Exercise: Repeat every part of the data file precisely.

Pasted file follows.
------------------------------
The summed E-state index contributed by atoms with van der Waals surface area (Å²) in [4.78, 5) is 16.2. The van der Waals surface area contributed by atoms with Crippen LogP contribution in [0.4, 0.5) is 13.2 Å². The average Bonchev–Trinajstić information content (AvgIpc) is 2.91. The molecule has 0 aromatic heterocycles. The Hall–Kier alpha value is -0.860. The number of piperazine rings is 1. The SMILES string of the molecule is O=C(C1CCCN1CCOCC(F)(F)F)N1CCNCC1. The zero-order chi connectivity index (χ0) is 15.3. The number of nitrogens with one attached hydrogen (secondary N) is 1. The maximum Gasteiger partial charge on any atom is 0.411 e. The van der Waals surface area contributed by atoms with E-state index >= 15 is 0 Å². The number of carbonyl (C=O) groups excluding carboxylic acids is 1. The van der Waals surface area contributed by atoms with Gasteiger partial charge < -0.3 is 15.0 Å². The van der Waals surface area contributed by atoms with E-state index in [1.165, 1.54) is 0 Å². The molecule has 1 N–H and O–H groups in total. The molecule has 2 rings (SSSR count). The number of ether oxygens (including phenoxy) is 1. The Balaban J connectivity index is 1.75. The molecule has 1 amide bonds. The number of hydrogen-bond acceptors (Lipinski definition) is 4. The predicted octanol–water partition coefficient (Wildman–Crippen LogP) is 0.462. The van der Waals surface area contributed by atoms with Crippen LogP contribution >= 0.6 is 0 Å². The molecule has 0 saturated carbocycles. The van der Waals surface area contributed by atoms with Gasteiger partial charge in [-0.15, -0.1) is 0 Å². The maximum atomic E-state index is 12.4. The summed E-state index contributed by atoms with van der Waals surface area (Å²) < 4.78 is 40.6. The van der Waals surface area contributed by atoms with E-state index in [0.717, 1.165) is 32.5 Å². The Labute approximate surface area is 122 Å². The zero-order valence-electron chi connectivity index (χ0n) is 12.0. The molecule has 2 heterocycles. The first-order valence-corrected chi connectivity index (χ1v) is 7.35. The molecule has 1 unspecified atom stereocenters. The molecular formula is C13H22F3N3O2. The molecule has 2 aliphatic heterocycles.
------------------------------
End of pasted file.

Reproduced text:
The summed E-state index contributed by atoms with van der Waals surface area (Å²) in [4.78, 5) is 16.2. The van der Waals surface area contributed by atoms with Crippen LogP contribution in [0.4, 0.5) is 13.2 Å². The average Bonchev–Trinajstić information content (AvgIpc) is 2.91. The molecule has 0 aromatic heterocycles. The Hall–Kier alpha value is -0.860. The number of piperazine rings is 1. The SMILES string of the molecule is O=C(C1CCCN1CCOCC(F)(F)F)N1CCNCC1. The zero-order chi connectivity index (χ0) is 15.3. The number of nitrogens with one attached hydrogen (secondary N) is 1. The maximum Gasteiger partial charge on any atom is 0.411 e. The van der Waals surface area contributed by atoms with E-state index >= 15 is 0 Å². The number of carbonyl (C=O) groups excluding carboxylic acids is 1. The van der Waals surface area contributed by atoms with Gasteiger partial charge < -0.3 is 15.0 Å². The van der Waals surface area contributed by atoms with E-state index in [1.165, 1.54) is 0 Å². The molecule has 1 N–H and O–H groups in total. The molecule has 2 rings (SSSR count). The number of ether oxygens (including phenoxy) is 1. The Balaban J connectivity index is 1.75. The molecule has 1 amide bonds. The number of hydrogen-bond acceptors (Lipinski definition) is 4. The predicted octanol–water partition coefficient (Wildman–Crippen LogP) is 0.462. The van der Waals surface area contributed by atoms with Crippen LogP contribution >= 0.6 is 0 Å². The molecule has 0 saturated carbocycles. The van der Waals surface area contributed by atoms with Gasteiger partial charge in [-0.15, -0.1) is 0 Å². The maximum atomic E-state index is 12.4. The summed E-state index contributed by atoms with van der Waals surface area (Å²) < 4.78 is 40.6. The van der Waals surface area contributed by atoms with E-state index in [0.717, 1.165) is 32.5 Å². The Labute approximate surface area is 122 Å². The zero-order valence-electron chi connectivity index (χ0n) is 12.0. The molecule has 2 heterocycles. The first-order valence-corrected chi connectivity index (χ1v) is 7.35. The molecule has 1 unspecified atom stereocenters. The molecular formula is C13H22F3N3O2. The molecule has 2 aliphatic heterocycles.